This thesis investigates a dynamic programming approach to word hypothesis in the context of a speaker independent, large vocabulary, continuous speech recognition system. Using a method known as Dynamic Time Warping, an undifferentiated phonetic string (one without word boundaries) is parsed to produce all possible words contained in a domain specific lexicon. Dynamic Time Warping is a common method of sequence comparison used in matching the acoustic feature vectors representing an unknown input utterance and some reference utterance. The cumulative least cost path, when compared with some threshold can be used as a decision criterion for recognition. This thesis attempts to extend the DTW technique using strings of phonetic symbols, instead. Three variables that were found to affect the parsing process include: (1) minimum distance threshold, (2) the number of word candidates accepted at any given phonetic index, and (3) the lexical search space used for reference pattern comparisons. The performance of this parser as a function of these variables is discussed. Also discussed is the performance of the parser at a variety of input error conditions.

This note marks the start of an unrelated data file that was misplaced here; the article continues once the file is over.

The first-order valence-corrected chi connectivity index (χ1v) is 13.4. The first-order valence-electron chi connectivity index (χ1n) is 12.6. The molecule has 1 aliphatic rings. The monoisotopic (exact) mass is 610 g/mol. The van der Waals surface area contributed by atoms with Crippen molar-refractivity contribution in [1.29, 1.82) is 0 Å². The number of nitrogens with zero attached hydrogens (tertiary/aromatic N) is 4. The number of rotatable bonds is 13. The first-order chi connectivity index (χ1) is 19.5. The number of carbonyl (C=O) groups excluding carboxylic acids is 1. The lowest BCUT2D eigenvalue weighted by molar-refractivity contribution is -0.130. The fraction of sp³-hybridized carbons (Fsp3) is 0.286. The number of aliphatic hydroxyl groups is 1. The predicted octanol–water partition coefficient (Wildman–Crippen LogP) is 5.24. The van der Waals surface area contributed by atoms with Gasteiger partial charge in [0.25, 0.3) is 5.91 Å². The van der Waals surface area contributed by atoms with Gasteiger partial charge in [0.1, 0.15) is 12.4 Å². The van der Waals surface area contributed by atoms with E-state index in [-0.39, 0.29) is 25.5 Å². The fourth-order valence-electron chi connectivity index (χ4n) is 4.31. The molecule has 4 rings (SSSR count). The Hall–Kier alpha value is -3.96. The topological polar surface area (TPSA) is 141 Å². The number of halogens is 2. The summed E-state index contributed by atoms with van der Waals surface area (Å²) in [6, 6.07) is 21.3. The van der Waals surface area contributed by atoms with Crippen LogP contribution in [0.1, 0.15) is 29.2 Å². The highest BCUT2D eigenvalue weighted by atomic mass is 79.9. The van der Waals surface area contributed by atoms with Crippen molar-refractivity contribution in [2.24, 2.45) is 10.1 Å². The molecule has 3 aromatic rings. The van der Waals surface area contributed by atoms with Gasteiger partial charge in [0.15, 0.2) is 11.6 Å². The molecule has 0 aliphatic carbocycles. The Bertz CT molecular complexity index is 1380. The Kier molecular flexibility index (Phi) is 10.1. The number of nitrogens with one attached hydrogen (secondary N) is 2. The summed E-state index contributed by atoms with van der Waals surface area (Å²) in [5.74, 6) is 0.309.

Library of Congress Subject Headings
Automatic speech recognition; Phonetics, Acoustic--Analysis--Data processing
Department, Program, or Center
Computer Science (GCCIS)
Sellman, R. Thomas, "Word hypothesis from undifferentiated, errorful phonetic strings" (1993). Thesis. Rochester Institute of Technology. Accessed from
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